“Take this pink ribbon off my eyes. I’m exposed and it’s no big surprise. Don’t you think I know exactly where I stand? The world is forcing me to hold your hand.”

No Doubt

 

In 2014, New York writer Emily Shire wrote an article for the news and opinion website The Daily Beast titled “Women, It’s Time To Reclaim Our Breasts.”

It would be fair to say that artist Raquel Paiewonsky shares that sentiment.

The multidisciplinary artist from the Dominican Republic uses the female breast as a symbol with which to make statements about complex issues including gender relations, cultural assumptions and their deconstruction, feminine beauty, the male gaze, motherhood and more.

And as Shire wrote in her article, “they (breasts) have a hallowed sexual status, arguably more fetished than either sex’s genitalia.”

Paiewonsky brilliantly makes art that honors that “hallowed status” while at the same time tweaking it with humor, by isolating the breast away from the body as a whole.

In her exhibition at the University Art Gallery, she displays a number of mixed media works that celebrate the breast, in a manner that is both playful and witty.

“Inopia” is a large wall-mounted hand embroidered linen, entirely the color of fresh cream. Across the surface, in a gridded pattern are 168 small conical spheres — tiny breasts — complete with monochromatic nipples and areolas. The milky color choice may be a not-so-subtle reminder that the primary function of the female breast is to provide food to babies.

“Muro” (Spanish for wall) is a site specific installation taking up a large segment of the wall within the gallery. Many cartoonish hand-embroidered breasts, situated somewhere between the purposeful crudeness of an R. Crumb underground comic and the kid-friendly innocence of a Muppet, hang and sag from the wall.

Ranging in size and texture and in a variety of colors — pink, ecru, maroon, white, yellow and several shades of brown — they suggest a collective feminine unity, a sisterhood of the breast. The complexions are not quite of this world but they allude to something real and visceral.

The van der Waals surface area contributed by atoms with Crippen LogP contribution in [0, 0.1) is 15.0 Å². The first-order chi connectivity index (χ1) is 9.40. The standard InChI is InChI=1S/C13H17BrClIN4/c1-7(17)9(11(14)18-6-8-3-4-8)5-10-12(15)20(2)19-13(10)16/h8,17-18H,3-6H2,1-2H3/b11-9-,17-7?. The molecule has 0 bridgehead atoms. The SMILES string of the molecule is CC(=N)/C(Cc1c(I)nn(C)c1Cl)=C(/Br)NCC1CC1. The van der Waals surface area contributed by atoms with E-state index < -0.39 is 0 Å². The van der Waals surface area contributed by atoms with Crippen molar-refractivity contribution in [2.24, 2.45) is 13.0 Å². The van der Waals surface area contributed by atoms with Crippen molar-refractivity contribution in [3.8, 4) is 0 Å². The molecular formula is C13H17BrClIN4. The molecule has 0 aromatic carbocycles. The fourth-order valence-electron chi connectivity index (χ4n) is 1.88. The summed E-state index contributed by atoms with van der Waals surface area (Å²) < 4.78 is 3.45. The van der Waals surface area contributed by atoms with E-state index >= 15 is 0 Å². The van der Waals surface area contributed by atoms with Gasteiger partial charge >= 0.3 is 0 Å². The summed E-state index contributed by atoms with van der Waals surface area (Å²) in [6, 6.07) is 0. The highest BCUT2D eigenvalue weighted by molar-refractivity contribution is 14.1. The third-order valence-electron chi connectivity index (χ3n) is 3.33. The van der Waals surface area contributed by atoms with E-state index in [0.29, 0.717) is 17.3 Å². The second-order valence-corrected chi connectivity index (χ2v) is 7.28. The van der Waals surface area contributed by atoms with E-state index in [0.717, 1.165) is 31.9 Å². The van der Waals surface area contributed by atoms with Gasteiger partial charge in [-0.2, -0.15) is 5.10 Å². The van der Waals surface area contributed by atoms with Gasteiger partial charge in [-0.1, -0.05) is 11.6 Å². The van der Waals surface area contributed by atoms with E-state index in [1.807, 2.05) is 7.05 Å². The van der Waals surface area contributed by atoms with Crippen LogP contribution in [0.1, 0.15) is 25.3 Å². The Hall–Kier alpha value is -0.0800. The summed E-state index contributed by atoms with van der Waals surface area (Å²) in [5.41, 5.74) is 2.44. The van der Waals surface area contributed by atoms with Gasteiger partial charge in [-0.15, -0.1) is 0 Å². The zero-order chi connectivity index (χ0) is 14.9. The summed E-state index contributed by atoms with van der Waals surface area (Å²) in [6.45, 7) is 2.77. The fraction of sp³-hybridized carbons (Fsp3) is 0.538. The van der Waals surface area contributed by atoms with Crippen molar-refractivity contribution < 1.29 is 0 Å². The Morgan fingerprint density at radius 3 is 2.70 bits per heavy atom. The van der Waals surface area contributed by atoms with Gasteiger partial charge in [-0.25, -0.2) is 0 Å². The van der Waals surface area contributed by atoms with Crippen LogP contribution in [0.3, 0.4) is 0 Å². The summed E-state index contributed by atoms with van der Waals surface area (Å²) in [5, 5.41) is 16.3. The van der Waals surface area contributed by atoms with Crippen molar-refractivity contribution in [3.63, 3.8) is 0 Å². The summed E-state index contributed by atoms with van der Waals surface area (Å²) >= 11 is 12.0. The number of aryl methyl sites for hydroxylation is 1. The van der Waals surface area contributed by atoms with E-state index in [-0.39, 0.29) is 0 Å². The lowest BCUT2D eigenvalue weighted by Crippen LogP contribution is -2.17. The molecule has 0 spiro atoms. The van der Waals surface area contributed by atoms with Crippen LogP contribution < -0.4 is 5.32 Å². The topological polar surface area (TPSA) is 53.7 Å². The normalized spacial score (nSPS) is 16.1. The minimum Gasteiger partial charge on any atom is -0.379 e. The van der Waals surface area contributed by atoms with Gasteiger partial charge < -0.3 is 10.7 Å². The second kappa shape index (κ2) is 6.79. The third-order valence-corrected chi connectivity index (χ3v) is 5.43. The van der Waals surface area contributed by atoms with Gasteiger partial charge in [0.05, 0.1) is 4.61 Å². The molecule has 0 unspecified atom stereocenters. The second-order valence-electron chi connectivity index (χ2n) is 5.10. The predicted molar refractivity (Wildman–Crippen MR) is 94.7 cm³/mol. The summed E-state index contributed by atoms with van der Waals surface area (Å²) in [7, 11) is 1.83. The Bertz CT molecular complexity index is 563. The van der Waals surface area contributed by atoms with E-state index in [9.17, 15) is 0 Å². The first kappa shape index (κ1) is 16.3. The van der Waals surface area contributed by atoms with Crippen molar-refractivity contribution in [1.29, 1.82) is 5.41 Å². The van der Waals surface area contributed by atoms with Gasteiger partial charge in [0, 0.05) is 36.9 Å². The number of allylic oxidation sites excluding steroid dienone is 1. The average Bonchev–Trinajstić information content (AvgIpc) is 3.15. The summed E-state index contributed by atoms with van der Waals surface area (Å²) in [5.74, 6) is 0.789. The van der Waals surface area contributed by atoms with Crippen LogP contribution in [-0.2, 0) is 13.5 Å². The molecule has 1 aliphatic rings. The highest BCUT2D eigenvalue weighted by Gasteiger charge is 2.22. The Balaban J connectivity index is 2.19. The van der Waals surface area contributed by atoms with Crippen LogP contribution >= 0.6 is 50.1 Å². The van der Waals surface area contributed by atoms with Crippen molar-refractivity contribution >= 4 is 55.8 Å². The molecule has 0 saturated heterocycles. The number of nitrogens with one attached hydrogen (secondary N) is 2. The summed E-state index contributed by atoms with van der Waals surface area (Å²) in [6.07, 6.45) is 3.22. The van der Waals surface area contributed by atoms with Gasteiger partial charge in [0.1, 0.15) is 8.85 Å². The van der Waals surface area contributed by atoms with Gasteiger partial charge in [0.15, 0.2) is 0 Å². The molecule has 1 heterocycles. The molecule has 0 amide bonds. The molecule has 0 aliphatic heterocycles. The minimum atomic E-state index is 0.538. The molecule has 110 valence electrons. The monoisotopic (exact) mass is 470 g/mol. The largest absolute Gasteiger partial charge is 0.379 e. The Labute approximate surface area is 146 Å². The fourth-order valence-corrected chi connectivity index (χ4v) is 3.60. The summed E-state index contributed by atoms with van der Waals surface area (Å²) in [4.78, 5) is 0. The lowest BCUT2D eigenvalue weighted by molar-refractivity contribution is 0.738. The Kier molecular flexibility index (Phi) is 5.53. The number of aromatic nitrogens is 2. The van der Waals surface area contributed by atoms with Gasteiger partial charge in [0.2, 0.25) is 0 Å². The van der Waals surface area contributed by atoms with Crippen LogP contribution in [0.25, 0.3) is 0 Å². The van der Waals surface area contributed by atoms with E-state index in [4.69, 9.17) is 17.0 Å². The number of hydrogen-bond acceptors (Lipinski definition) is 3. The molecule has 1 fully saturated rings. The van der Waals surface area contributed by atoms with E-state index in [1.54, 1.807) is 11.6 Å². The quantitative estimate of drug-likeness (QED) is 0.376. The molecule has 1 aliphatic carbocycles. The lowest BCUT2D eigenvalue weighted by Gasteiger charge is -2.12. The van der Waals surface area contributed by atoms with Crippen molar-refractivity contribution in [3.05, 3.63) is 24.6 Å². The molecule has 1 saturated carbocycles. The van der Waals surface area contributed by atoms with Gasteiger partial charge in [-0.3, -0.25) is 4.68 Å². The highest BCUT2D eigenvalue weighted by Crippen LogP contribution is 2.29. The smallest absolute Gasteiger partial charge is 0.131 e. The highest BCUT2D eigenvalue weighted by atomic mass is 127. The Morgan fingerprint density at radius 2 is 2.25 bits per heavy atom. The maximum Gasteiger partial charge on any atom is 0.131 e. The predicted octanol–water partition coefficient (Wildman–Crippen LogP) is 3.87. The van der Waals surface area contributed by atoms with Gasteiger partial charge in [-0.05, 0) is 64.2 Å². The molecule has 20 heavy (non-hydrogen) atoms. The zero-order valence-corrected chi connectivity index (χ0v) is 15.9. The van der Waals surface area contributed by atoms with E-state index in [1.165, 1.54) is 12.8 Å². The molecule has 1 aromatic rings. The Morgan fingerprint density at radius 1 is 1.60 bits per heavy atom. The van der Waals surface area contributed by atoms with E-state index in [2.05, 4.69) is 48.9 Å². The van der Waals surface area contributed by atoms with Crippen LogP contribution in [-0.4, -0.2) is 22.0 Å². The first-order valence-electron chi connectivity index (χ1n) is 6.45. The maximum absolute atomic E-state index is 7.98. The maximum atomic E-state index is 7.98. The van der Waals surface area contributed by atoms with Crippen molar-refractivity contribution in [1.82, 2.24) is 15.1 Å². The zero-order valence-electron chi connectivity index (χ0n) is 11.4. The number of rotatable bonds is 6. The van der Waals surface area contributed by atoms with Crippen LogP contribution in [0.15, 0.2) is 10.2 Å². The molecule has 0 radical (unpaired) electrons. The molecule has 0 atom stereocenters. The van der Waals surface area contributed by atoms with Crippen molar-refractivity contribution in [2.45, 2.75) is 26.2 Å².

Paiewonsky also displays a group of large beach balls that have been upholstered with microfibers. No breasts are that round or those colors or that size, and they are not quite anatomically correct but it doesn’t matter. The silliness of it all is captured in the punny name she gives them: “Bitch Balls.”

Breasts are not the sole focus of the exhibition.

With “Wall,” a construction of concrete blocks in the corner of the gallery, she disrupts the visual hardness of some of them with patterned hand embroidered fabric, which makes some of them look like needlepoint Kleenex boxes. If the concrete can be considered masculine, the embroidery is an attempt to feminize them.

Paiewonsky’s “Isopolis” is an intriguing 11-minute video in which men and women, naked below midchest, wander along sand dunes and a lapping beach, wearing nothing but tall white headgear. Make no mistake: they are phallic as could be.

The faces of the participants are unseen, but everything else is. At some point they are joined by another similar character, but unlike the others in smooth white sheathes, this one wears hundreds of inflated white latex gloves and looks like an anthropomorphized bedroom toy.

And a little white and orange pussycat runs around, innocent as could be.

“Raquel Paiewonsky: Insideout” is on display at the University Art Gallery, 715 Purchase Street, New Bedford until October 28. An opening reception will be held on Thursday, Oct. 10, 6-9 pm.

 

 Don Wilkinson is a painter and art critic who lives in New Bedford. Contact him at Don.Wilkinson@gmail.com. His reviews run each week in Coastin’.